The World Turned Upside Down
In my poor judgment these times can bring no good end to them: all that women can do is to pray for better, for sure it is an ill time with them of all creatures for they are exposed to all villainies.1
When Margaret Eure wrote these words to her nephew Ralph Verney in the summer of 1642, civil war in England was fast approaching. Fighting had already been under way in other parts of the British and Irish islands for months, and it would last for years to come. For thousands of women and men, the times did indeed bring no good end: death and injury, bereavement and separation were to be common experiences, shared across social divides. More than simply a war, it was a period of disruption, questioning, revolutionary ideas and actions.
But Margaret was certainly mistaken in one respect. Women did more than pray; sometimes, like the remarkable Irish woman Lady Elizabeth Dowdall, they vigorously fought back. Others, like Brilliana Harley, were more reluctant - but no less resolute - commanders of siege defences. They became camp-followers (and occasionally soldiers, though less often than the popularity of the subject in ballads might suggest), sharing much of the privations and dangers of the soldiers, and with their own additional fears about the consequences of military defeat. Women, no less than men, took sides in the conflict, championed causes and raged against enemies.
Most of all, perhaps, they carried on as best they could in a world that was being turned upside down: they ran estates and businesses while their husbands and sons went to war, into exile or imprisonment, they petitioned parliament against the sequestration of estates, they bore children (and sometimes did all of these simultaneously). And those who were literate wrote, in letters, diaries and memoirs, of the effects of the changes being wrought upon their society as they experienced them and tried to make sense of them. These pages gather together some of those writings, accounts of war and revolution from women's perspectives and in their own words.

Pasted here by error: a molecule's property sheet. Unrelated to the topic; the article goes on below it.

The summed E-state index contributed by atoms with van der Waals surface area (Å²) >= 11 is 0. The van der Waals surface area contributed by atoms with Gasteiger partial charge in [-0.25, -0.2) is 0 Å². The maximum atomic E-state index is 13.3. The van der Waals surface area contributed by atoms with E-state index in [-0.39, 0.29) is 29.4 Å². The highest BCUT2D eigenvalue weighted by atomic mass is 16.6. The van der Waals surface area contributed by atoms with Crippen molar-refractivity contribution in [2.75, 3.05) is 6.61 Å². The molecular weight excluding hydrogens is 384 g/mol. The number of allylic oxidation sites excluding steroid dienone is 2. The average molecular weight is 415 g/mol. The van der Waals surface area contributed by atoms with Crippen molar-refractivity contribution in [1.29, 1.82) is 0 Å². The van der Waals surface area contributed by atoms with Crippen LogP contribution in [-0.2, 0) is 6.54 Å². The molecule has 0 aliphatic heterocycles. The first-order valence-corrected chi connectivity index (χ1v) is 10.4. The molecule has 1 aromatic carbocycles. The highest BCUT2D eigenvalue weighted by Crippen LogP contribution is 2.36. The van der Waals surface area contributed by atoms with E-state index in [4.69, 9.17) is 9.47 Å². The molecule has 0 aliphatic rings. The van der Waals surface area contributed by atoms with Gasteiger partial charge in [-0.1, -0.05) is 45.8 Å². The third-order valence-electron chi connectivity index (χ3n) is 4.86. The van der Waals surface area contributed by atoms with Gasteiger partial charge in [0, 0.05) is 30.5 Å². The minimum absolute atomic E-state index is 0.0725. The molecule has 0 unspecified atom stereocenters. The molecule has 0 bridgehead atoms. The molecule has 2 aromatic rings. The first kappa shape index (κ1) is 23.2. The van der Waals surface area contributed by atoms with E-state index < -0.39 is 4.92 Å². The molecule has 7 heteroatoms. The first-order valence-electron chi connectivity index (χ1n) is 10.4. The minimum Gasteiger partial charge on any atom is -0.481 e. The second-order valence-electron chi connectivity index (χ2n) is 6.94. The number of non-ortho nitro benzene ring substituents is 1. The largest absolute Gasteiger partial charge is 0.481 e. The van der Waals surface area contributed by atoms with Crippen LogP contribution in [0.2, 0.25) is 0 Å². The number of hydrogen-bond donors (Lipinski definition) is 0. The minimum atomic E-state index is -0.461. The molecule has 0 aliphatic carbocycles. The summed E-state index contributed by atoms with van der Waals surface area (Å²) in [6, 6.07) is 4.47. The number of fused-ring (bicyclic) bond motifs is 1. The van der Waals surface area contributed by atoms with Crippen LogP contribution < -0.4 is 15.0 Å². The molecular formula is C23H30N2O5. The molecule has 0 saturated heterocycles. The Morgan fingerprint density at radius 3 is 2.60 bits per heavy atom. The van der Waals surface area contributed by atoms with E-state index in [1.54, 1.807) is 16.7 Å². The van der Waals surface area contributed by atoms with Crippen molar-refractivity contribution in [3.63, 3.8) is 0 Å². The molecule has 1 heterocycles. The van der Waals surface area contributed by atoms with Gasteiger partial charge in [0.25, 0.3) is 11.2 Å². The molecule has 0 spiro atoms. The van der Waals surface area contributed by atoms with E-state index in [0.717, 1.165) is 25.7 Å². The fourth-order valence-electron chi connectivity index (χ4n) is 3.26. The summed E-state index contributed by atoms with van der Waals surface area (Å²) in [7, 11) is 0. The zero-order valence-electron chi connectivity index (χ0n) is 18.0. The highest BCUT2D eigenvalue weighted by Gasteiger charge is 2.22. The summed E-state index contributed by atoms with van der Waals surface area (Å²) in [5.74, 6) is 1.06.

Caution: the truth of images?
While none of the written texts could be seen as simply 'neutral', many of the images here were produced for blatant propaganda purposes. The pictures of the 'atrocities' of the Irish rebellion are a particularly notorious example; iconoclastic puritan soldiers might (sometimes) also need to be taken with a pinch of salt, and so on. None should be taken at face value. They should perhaps be seen as part of the cultural contexts of the writers' experiences, since they would often have been familiar with the images, rather than directly depicting their lives in some way.
Spelling and capitalisation have been modernised in the extracts used (where this had not already been done), but otherwise they are reproduced as in the source. Sources for both texts and images are detailed in References.
The images reproduced in these pages are placed here under 'Fair Use' provisions for educational purposes. Mark Harden of Artchive gives a useful summary. See also Benedict O'Mahoney's Copyright Website. Source information is contained in each image's alt text.
Margaret Eure, letter to Ralph Verney, 4 August 1642. Memoirs of the Verney family, I, 258. ↩